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Apple Ginger Chutney

November 11, 2010

It’s been a busy day of canning here at the Turnbull house.  Once again, we’ve been blessed with a glut of end of the season veggies that must get put up before too long. Pumpkins and squash call out to me to be turned into chutney, chips, curds, and soup.  Will I have enough hours in the day to get it all done.  Only time will tell…

Today’s mission chutney.  I started with making one of my friends favorite chutney recipes ~ Apple Ginger Chutney.  And, upon trying it, I have to agree it is super tasty and definitely well worth making.  I am considering making a second batch as holiday gifts (if I get all of the pumpkins and squash put into jars). 



  • 4 cups cider vinegar
  • 3 cups brown sugar, lightly packed
  • 3 tbsp salt  (I like kosher salt but regular table salt will do)
  • 1 tsp ground cloves
  • 1 tsp allspice
  • 3 tsp ground ginger
  • 4 1/2 lbs firm apples (approximately 10 large apples) like Wealthy or Cortland (I used Spartans and Granny Smiths because I had them on hand); core and coarsely chop
  • 3 cups onions (approximately one large Spanish onion)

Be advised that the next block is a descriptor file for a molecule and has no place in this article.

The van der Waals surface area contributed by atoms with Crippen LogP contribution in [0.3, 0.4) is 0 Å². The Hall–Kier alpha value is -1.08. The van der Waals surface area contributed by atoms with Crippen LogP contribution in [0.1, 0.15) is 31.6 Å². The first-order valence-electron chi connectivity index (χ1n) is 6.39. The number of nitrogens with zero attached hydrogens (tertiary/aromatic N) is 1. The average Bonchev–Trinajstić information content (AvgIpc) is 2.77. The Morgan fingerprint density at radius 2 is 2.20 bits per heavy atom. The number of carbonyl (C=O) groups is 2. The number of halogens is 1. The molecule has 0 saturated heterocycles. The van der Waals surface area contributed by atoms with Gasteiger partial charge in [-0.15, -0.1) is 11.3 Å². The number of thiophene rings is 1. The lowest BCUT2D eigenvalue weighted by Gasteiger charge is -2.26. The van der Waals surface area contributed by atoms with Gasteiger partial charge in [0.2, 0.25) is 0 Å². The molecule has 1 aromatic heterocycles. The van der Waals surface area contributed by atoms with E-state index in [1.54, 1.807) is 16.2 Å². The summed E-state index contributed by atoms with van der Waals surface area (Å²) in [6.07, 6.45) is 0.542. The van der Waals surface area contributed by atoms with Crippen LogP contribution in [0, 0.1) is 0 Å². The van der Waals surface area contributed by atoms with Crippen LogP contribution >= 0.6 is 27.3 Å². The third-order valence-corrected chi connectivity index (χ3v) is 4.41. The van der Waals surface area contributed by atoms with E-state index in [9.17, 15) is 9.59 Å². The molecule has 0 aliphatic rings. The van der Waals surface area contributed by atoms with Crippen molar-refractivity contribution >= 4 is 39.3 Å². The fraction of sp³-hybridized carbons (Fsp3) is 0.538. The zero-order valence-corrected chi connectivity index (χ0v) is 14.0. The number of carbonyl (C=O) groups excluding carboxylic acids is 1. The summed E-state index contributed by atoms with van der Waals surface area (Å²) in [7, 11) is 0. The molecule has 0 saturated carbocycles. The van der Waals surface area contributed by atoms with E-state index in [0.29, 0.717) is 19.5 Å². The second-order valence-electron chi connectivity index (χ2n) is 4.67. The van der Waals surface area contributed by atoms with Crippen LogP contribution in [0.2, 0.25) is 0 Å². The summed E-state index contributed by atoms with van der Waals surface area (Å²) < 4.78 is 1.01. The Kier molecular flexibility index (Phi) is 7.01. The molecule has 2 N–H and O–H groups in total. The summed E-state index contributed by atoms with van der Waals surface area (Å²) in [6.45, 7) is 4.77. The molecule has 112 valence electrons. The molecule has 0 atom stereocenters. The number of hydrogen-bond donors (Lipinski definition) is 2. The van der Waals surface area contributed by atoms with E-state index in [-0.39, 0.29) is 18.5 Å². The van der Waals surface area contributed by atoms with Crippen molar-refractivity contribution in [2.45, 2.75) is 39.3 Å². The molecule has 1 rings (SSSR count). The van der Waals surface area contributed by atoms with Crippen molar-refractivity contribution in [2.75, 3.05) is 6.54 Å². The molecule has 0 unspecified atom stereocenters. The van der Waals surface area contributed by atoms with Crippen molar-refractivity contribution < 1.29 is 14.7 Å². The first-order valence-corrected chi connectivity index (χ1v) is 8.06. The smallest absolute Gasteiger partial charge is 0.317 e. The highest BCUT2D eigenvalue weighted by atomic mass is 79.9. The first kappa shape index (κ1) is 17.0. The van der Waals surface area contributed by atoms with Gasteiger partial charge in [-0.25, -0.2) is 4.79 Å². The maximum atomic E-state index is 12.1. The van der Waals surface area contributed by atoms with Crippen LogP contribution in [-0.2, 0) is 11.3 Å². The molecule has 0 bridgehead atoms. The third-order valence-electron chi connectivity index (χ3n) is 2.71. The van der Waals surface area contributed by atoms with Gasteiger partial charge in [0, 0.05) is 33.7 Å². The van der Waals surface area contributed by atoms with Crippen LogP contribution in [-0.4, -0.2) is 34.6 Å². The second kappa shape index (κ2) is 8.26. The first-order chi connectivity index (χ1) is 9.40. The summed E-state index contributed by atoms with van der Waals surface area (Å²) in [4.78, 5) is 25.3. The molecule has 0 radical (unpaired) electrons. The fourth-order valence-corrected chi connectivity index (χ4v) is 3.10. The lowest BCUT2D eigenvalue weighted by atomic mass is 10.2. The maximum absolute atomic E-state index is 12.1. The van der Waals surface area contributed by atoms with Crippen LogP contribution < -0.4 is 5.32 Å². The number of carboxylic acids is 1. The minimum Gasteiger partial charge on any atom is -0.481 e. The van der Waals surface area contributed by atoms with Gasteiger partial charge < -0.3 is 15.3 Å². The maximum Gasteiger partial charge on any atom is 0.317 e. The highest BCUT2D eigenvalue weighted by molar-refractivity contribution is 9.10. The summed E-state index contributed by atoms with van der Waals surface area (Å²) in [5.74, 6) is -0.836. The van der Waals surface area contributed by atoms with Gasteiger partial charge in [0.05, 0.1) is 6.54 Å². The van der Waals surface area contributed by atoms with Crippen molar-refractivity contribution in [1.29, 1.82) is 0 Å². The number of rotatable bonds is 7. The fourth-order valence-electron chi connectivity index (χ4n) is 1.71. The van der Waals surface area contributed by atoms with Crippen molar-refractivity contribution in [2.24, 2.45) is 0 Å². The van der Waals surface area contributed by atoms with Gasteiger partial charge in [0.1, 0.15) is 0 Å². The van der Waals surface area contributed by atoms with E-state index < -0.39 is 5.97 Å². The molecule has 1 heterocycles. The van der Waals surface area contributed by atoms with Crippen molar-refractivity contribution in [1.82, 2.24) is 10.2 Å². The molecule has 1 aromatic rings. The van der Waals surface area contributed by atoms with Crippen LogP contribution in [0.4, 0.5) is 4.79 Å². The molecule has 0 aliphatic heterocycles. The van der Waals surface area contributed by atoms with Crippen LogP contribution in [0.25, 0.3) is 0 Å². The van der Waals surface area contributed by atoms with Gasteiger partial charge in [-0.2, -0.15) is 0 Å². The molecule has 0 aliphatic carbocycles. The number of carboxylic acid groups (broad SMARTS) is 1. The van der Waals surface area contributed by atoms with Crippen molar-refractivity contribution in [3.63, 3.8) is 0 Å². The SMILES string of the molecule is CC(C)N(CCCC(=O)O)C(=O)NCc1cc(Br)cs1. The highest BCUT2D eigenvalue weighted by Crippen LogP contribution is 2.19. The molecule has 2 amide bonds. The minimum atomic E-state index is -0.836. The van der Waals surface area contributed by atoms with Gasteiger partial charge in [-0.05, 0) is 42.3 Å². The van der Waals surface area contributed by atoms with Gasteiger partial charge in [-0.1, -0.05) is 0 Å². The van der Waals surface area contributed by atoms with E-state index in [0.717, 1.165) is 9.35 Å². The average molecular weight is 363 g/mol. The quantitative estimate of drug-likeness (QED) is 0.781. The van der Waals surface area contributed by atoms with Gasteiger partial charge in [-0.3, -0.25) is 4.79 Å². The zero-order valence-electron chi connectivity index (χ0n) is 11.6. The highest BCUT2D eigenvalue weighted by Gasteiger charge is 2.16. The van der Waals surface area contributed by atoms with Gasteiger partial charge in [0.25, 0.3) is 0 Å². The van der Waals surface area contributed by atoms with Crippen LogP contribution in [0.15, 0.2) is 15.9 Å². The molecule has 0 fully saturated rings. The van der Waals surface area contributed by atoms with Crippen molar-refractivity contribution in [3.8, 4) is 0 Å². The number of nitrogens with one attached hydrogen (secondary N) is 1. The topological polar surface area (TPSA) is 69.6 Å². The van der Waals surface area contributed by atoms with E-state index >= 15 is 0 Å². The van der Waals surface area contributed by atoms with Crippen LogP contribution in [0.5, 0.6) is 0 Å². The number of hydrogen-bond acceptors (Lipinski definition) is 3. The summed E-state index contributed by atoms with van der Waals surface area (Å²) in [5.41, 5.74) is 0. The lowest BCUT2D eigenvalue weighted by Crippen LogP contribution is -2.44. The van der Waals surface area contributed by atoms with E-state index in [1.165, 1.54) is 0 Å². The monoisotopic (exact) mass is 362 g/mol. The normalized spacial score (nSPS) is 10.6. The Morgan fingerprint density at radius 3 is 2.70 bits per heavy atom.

• 3 cups green pepper (approximately 2 large peppers)
  • 1 cup dried currants
  • 1 lemon juiced and grated peel
  1. In a large stainless steel saucepan combine sugar, vinegar, salt, and spices.  Bring to a boil.
  2. Add peppers, onion, currants and simmer for 30 minutes.
  3. Then add all other ingredients and boil gently, for another 30 minutes. Stirring frequently.  This is what it looks like when it is first added… And, after 30 minutes…
  4. Ladle hot chutney into hot sterilized jars leaving 1/2″ headspace.  Remove air bubbles and adjust headspace, if necessary, by adding more hot chutney.  Wipe rims with a damp paper towel.  Place snaps and rings on each jar, screwing bands down until they are fingertip-tight. Place in hot water bath, bring to a full rolling boil, and process for 15 minutes.   When the time is up, turn off heat and remove lid.  Leave jars for 5 minutes before removing.  Check seals, let cool, label and store.

Until recently, I did not really appreciate the complex favours of a good chutney but now I can’t live without them.  We often have a jar open in the fridge to add a like kick to meat and even ice-cream.  I can’t believe I’m saying this but it’s true.  If you could only do one chutney this year I would highly recommend giving this one a try.  You won’t be disappointed.  Thanks Elene!!!

Put up total:

  • 7 x 500ml regular vintage mason jars
One Comment leave one →
  1. Elene permalink
    November 11, 2010 7:37 pm

    Hi Andrea,

    I’m thrilled you love this recipe. It was one of my favourites. Thanks for putting my name on one of the jars. I may even drive out to your home to claim my jar of golden delight.

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